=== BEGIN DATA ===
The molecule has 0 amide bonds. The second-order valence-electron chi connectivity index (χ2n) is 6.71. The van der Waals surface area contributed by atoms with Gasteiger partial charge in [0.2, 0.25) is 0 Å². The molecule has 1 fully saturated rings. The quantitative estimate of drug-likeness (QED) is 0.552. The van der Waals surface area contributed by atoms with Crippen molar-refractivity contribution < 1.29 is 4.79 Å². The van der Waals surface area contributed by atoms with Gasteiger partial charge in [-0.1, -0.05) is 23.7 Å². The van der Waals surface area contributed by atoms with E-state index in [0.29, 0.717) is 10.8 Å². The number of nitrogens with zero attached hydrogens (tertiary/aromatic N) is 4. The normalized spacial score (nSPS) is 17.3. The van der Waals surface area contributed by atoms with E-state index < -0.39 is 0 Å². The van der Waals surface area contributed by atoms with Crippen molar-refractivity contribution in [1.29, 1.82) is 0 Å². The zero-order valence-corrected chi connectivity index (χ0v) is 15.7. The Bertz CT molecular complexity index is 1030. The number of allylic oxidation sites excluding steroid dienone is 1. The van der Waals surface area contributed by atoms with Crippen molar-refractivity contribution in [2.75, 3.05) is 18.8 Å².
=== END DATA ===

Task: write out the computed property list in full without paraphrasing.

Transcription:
The molecule has 0 amide bonds. The second-order valence-electron chi connectivity index (χ2n) is 6.71. The van der Waals surface area contributed by atoms with Gasteiger partial charge in [0.2, 0.25) is 0 Å². The molecule has 1 fully saturated rings. The quantitative estimate of drug-likeness (QED) is 0.552. The van der Waals surface area contributed by atoms with Crippen molar-refractivity contribution < 1.29 is 4.79 Å². The van der Waals surface area contributed by atoms with Gasteiger partial charge in [-0.1, -0.05) is 23.7 Å². The van der Waals surface area contributed by atoms with E-state index in [0.29, 0.717) is 10.8 Å². The number of nitrogens with zero attached hydrogens (tertiary/aromatic N) is 4. The normalized spacial score (nSPS) is 17.3. The van der Waals surface area contributed by atoms with E-state index < -0.39 is 0 Å². The van der Waals surface area contributed by atoms with Crippen molar-refractivity contribution in [1.29, 1.82) is 0 Å². The zero-order valence-corrected chi connectivity index (χ0v) is 15.7. The Bertz CT molecular complexity index is 1030. The number of allylic oxidation sites excluding steroid dienone is 1. The van der Waals surface area contributed by atoms with Crippen molar-refractivity contribution in [2.75, 3.05) is 18.8 Å².